May 29, 2019
Albany, NY

Governor Cuomo Announces Office Of Faith-Based Community Development Services Is Hosting The State's First Iftar Dinner

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Governor Andrew M. Cuomo today announced the Office of Faith-Based Community Development Services is hosting the State's first Iftar dinner to celebrate the Muslim month of Ramadan. Iftar is the evening meal with which Muslims end their daily Ramadan fast at sunset, with the festivities of the Eid al-Fitr holiday that marks the end of Ramadan next week. This is the first Iftar dinner hosted by any gubernatorial administration in New York State.

 

"The holy month of Ramadan is a time to embrace the Muslim values of peace, humility, charity and faith, and celebrating the State's first Iftar dinner is an important way for all New Yorkers to come together and show the nation we stand united in this rising time of hatred," Governor Cuomo said. "While intolerance and hate are being spread across our nation, it is more important than ever to remember our values of unity and tolerance and to reject Islamophobia, racism and discrimination in all its forms. There is no compromise on this matter and there is no moderate position - we have no room for hate in our state."

 

"Tonight's Iftar dinner is an important moment in history for our State - to join our Muslim family and honor the holy month of Ramadan," said Lieutenant Governor Kathy Hochul, who is speaking at the dinner. "In New York, we embrace our diversity and shared values, and inclusion is our strength. Now more than ever we must continue to reject hatred and efforts to divide us and come together to support the rights and protections of all New Yorkers."

 

Executive Director and Deputy Commissioner Governor's Office of Faith-Based Community Development Services Karim Camara said, "Tonight is a momentous occasion for the State of New York as we celebrate the first Iftar dinner hosted by any administration in our state. As we gather to pray and break the fast together, let us reflect on our values and traditions and use this celebration as an opportunity to preach tolerance and acceptance at a time when hate is destroying our nation. I am proud that the Office of Faith-Based Community Development Services is hosting this dinner, and I hope it will encourage all New Yorkers to learn more about the traditions of Islam."

 

There are approximately 3.45 million Muslims currently living in the United States, and 22.3 percent of America's Muslims live in New York City. The Muslim community is rapidly growing and by 2040, Islam will be the second-most practiced religion in America. New York also has more mosques than any other state, largely concentrated in New York City.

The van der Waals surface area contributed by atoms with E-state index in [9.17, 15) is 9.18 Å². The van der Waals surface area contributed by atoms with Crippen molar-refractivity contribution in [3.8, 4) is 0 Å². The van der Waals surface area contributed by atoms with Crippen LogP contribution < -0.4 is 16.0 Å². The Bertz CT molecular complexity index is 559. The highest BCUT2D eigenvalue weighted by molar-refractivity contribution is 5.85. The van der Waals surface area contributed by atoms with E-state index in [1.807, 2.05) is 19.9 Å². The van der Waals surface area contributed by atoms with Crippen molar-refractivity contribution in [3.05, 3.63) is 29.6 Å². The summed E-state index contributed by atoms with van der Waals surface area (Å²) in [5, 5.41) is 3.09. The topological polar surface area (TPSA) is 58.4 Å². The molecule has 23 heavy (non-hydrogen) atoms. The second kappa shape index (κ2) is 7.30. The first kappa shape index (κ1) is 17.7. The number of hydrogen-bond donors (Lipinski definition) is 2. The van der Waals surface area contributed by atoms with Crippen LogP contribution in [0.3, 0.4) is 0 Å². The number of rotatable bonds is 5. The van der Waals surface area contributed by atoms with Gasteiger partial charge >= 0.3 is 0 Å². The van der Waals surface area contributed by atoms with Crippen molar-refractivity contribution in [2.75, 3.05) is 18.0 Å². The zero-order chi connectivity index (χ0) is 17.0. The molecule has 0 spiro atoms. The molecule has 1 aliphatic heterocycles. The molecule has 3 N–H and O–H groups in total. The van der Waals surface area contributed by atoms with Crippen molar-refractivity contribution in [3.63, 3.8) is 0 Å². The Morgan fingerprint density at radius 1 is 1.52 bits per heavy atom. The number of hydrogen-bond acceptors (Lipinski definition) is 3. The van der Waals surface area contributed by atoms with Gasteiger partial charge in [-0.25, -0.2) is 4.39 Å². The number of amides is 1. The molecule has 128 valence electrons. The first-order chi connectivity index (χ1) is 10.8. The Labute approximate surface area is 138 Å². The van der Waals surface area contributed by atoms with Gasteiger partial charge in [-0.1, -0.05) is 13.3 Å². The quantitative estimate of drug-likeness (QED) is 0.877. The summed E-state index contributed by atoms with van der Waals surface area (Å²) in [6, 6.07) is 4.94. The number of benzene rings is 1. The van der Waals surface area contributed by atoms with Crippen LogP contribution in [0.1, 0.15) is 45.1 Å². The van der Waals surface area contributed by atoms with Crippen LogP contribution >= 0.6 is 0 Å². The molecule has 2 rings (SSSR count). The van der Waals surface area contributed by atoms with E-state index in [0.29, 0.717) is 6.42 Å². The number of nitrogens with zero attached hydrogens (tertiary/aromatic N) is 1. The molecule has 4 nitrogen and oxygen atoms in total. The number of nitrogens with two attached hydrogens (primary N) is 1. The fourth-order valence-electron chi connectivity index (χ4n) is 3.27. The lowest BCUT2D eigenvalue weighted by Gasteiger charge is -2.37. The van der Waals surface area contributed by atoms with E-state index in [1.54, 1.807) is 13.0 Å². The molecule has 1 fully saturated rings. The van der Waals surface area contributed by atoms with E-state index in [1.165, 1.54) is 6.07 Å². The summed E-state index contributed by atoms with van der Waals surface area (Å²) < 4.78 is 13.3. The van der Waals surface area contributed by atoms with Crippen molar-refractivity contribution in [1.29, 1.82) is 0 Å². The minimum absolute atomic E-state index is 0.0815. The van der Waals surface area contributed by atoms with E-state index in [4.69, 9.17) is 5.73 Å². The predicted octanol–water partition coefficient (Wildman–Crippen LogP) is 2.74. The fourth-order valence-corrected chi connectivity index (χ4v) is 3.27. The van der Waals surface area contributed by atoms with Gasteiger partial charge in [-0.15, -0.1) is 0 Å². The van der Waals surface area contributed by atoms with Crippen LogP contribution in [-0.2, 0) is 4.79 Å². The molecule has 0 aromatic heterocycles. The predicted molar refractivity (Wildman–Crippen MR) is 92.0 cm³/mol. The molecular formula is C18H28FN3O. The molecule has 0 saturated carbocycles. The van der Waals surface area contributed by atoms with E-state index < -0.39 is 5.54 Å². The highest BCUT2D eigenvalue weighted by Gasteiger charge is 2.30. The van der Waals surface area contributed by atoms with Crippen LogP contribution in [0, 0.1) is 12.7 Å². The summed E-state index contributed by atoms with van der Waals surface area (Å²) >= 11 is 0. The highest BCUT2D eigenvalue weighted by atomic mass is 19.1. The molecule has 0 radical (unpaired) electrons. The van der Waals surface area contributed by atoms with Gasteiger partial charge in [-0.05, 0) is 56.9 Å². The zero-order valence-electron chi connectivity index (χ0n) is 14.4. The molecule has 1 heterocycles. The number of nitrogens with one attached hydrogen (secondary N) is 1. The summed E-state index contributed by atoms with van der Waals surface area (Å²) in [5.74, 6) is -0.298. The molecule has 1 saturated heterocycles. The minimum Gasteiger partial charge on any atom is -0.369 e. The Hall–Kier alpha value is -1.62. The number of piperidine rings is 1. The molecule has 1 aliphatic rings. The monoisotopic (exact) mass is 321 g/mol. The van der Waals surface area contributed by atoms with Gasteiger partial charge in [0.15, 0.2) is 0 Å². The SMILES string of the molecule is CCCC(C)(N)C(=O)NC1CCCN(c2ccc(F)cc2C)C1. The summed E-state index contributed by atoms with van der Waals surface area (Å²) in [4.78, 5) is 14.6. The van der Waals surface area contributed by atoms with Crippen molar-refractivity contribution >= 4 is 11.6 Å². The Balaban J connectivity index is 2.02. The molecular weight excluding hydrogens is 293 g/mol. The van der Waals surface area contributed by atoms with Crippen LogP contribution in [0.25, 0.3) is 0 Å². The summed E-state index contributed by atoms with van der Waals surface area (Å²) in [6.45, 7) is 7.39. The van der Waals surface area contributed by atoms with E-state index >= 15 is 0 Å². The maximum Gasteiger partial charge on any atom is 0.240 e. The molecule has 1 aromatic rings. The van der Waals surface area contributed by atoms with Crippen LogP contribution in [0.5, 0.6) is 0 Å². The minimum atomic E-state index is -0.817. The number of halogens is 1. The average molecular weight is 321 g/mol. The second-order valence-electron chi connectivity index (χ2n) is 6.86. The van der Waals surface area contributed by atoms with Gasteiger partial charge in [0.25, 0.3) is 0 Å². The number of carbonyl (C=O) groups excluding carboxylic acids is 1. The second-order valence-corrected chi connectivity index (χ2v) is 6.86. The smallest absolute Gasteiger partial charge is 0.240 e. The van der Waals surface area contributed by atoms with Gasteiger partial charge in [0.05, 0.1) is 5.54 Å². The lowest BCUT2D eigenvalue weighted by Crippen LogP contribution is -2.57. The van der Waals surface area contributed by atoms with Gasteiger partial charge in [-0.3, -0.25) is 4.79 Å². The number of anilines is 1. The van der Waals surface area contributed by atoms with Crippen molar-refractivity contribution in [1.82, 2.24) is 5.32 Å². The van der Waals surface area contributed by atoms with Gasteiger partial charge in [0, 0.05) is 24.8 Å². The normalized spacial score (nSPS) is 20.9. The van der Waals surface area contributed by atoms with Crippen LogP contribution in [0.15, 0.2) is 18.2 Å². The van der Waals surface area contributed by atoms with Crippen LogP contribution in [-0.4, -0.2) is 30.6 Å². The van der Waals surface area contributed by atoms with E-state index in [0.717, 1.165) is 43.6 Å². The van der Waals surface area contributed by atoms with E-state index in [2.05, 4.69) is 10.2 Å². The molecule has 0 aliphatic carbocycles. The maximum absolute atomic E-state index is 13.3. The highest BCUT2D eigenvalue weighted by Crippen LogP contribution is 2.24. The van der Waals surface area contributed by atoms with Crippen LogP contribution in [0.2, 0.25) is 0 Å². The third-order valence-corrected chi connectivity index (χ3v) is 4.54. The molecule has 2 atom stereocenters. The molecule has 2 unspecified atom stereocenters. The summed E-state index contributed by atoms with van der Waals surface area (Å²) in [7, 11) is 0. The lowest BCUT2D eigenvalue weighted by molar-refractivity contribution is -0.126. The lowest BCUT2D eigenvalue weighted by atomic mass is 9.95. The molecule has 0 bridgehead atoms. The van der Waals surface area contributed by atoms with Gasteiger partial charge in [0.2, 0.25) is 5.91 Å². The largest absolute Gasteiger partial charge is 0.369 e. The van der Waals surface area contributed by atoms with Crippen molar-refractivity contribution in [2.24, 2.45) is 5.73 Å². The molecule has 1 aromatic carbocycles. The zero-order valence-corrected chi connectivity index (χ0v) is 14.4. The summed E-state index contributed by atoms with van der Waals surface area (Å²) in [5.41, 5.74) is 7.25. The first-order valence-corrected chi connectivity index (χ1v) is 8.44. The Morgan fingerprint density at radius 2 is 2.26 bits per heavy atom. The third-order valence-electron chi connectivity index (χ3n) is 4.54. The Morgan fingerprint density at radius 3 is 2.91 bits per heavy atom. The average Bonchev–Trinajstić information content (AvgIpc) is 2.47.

Throughout his time in office, Governor Cuomo has been a national leader in championing equal rights and has implemented numerous ongoing initiatives to combat bias and discrimination. In 2016, the Governor created New York's first Hate Crimes Task Force of 120 bias crime trained investigators within the State Police to investigate and offer assistance to other law enforcement agencies investigating potential hate crimes. In 2017, Governor Cuomo announced the formation of a new Interfaith Advisory Council to help achieve a greater understanding and tolerance of all religions and cultures, promote open-mindedness and inclusivity and bolster the state's efforts to protect all New Yorkers. The Council includes Muslim community leaders from across the State, including Imam Abdul-Rahman Yaki of the Islamic Center of the Capital District, who will be the religious officiant at tonight's Iftar dinner.

 

In New York State, the number of hate crimes spiked 19 percent in 2016, but declined 7 percent in 2017 and 6 percent in 2018 following the Governor's continued actions to combat bias and discrimination. Islamaphobic incidents in New York also declined from 41 in 2016, to 26 in 2017 and to 18 in 2018, a decrease of over 55 percent. Just this year, there have been several incidents of Islamophobia in the State, including on January 23 when law enforcement in Greece, New York prevented a possible terror attack against the Islamberg Muslim community in Delaware County.

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